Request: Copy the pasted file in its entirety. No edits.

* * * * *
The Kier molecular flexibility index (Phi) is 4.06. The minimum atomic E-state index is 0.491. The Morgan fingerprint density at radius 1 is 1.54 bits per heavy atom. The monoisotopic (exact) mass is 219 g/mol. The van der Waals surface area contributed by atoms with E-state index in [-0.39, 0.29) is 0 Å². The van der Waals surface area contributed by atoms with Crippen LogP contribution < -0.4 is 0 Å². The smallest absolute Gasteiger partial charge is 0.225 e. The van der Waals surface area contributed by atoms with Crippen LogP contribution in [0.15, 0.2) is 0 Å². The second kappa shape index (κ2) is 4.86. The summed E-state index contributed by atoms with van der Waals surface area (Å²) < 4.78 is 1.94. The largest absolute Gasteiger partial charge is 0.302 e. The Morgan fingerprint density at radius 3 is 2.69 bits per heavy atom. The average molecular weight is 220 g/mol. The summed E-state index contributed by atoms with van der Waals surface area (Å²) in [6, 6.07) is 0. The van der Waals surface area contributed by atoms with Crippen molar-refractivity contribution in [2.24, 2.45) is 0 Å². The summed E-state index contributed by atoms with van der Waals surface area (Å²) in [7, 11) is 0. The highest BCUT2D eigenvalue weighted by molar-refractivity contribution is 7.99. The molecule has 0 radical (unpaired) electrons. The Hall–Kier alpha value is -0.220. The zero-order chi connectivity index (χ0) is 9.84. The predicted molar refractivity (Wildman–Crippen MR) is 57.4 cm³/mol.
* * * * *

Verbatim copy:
The Kier molecular flexibility index (Phi) is 4.06. The minimum atomic E-state index is 0.491. The Morgan fingerprint density at radius 1 is 1.54 bits per heavy atom. The monoisotopic (exact) mass is 219 g/mol. The van der Waals surface area contributed by atoms with E-state index in [-0.39, 0.29) is 0 Å². The van der Waals surface area contributed by atoms with Crippen LogP contribution < -0.4 is 0 Å². The smallest absolute Gasteiger partial charge is 0.225 e. The van der Waals surface area contributed by atoms with Crippen LogP contribution in [0.15, 0.2) is 0 Å². The second kappa shape index (κ2) is 4.86. The summed E-state index contributed by atoms with van der Waals surface area (Å²) < 4.78 is 1.94. The largest absolute Gasteiger partial charge is 0.302 e. The Morgan fingerprint density at radius 3 is 2.69 bits per heavy atom. The average molecular weight is 220 g/mol. The summed E-state index contributed by atoms with van der Waals surface area (Å²) in [6, 6.07) is 0. The van der Waals surface area contributed by atoms with Crippen molar-refractivity contribution in [2.24, 2.45) is 0 Å². The summed E-state index contributed by atoms with van der Waals surface area (Å²) in [7, 11) is 0. The highest BCUT2D eigenvalue weighted by molar-refractivity contribution is 7.99. The molecule has 0 radical (unpaired) electrons. The Hall–Kier alpha value is -0.220. The zero-order chi connectivity index (χ0) is 9.84. The predicted molar refractivity (Wildman–Crippen MR) is 57.4 cm³/mol.